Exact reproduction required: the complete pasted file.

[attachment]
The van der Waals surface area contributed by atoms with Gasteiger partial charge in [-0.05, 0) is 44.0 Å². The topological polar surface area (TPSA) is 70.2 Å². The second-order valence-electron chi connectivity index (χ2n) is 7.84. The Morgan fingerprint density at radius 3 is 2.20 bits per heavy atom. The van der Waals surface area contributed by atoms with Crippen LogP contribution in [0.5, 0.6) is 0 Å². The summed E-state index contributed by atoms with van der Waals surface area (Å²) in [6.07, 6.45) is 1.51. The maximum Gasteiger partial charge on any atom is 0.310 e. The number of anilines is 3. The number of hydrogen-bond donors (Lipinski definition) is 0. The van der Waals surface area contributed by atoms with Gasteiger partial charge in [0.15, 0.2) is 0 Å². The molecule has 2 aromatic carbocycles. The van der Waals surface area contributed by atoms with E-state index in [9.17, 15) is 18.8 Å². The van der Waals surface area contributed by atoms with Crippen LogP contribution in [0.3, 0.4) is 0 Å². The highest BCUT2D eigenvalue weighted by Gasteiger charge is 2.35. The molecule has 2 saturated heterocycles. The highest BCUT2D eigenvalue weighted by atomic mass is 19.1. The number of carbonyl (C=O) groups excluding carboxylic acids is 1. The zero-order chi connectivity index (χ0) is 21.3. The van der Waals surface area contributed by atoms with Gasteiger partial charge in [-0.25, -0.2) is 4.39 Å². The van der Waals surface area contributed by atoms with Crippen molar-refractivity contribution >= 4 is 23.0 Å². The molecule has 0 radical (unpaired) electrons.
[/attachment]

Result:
The van der Waals surface area contributed by atoms with Gasteiger partial charge in [-0.05, 0) is 44.0 Å². The topological polar surface area (TPSA) is 70.2 Å². The second-order valence-electron chi connectivity index (χ2n) is 7.84. The Morgan fingerprint density at radius 3 is 2.20 bits per heavy atom. The van der Waals surface area contributed by atoms with Crippen LogP contribution in [0.5, 0.6) is 0 Å². The summed E-state index contributed by atoms with van der Waals surface area (Å²) in [6.07, 6.45) is 1.51. The maximum Gasteiger partial charge on any atom is 0.310 e. The number of anilines is 3. The number of hydrogen-bond donors (Lipinski definition) is 0. The van der Waals surface area contributed by atoms with Gasteiger partial charge in [0.15, 0.2) is 0 Å². The molecule has 2 aromatic carbocycles. The van der Waals surface area contributed by atoms with E-state index in [9.17, 15) is 18.8 Å². The van der Waals surface area contributed by atoms with Crippen LogP contribution in [0.3, 0.4) is 0 Å². The highest BCUT2D eigenvalue weighted by Gasteiger charge is 2.35. The molecule has 2 saturated heterocycles. The highest BCUT2D eigenvalue weighted by atomic mass is 19.1. The number of carbonyl (C=O) groups excluding carboxylic acids is 1. The zero-order chi connectivity index (χ0) is 21.3. The van der Waals surface area contributed by atoms with Gasteiger partial charge in [-0.25, -0.2) is 4.39 Å². The van der Waals surface area contributed by atoms with Crippen molar-refractivity contribution >= 4 is 23.0 Å². The molecule has 0 radical (unpaired) electrons.